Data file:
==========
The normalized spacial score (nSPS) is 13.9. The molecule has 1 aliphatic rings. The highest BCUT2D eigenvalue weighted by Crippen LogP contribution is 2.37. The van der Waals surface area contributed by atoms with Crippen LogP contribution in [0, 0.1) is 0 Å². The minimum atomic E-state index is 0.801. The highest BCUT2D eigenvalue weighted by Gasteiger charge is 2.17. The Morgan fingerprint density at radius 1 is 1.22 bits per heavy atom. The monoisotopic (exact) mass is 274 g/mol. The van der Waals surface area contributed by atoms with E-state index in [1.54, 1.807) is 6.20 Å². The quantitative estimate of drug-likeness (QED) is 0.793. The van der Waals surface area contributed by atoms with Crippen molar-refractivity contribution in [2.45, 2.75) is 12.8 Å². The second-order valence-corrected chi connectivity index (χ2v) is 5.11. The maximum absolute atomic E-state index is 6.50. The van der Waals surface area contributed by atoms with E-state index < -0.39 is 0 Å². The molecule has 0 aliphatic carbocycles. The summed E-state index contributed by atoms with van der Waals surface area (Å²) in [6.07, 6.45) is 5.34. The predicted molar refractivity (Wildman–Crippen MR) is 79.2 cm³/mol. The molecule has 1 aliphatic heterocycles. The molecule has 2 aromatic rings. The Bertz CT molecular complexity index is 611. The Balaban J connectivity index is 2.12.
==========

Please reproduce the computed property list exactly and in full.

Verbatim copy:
The normalized spacial score (nSPS) is 13.9. The molecule has 1 aliphatic rings. The highest BCUT2D eigenvalue weighted by Crippen LogP contribution is 2.37. The van der Waals surface area contributed by atoms with Crippen LogP contribution in [0, 0.1) is 0 Å². The minimum atomic E-state index is 0.801. The highest BCUT2D eigenvalue weighted by Gasteiger charge is 2.17. The Morgan fingerprint density at radius 1 is 1.22 bits per heavy atom. The monoisotopic (exact) mass is 274 g/mol. The van der Waals surface area contributed by atoms with E-state index in [1.54, 1.807) is 6.20 Å². The quantitative estimate of drug-likeness (QED) is 0.793. The van der Waals surface area contributed by atoms with Crippen molar-refractivity contribution in [2.45, 2.75) is 12.8 Å². The second-order valence-corrected chi connectivity index (χ2v) is 5.11. The maximum absolute atomic E-state index is 6.50. The van der Waals surface area contributed by atoms with E-state index < -0.39 is 0 Å². The molecule has 0 aliphatic carbocycles. The summed E-state index contributed by atoms with van der Waals surface area (Å²) in [6.07, 6.45) is 5.34. The predicted molar refractivity (Wildman–Crippen MR) is 79.2 cm³/mol. The molecule has 1 aliphatic heterocycles. The molecule has 2 aromatic rings. The Bertz CT molecular complexity index is 611. The Balaban J connectivity index is 2.12.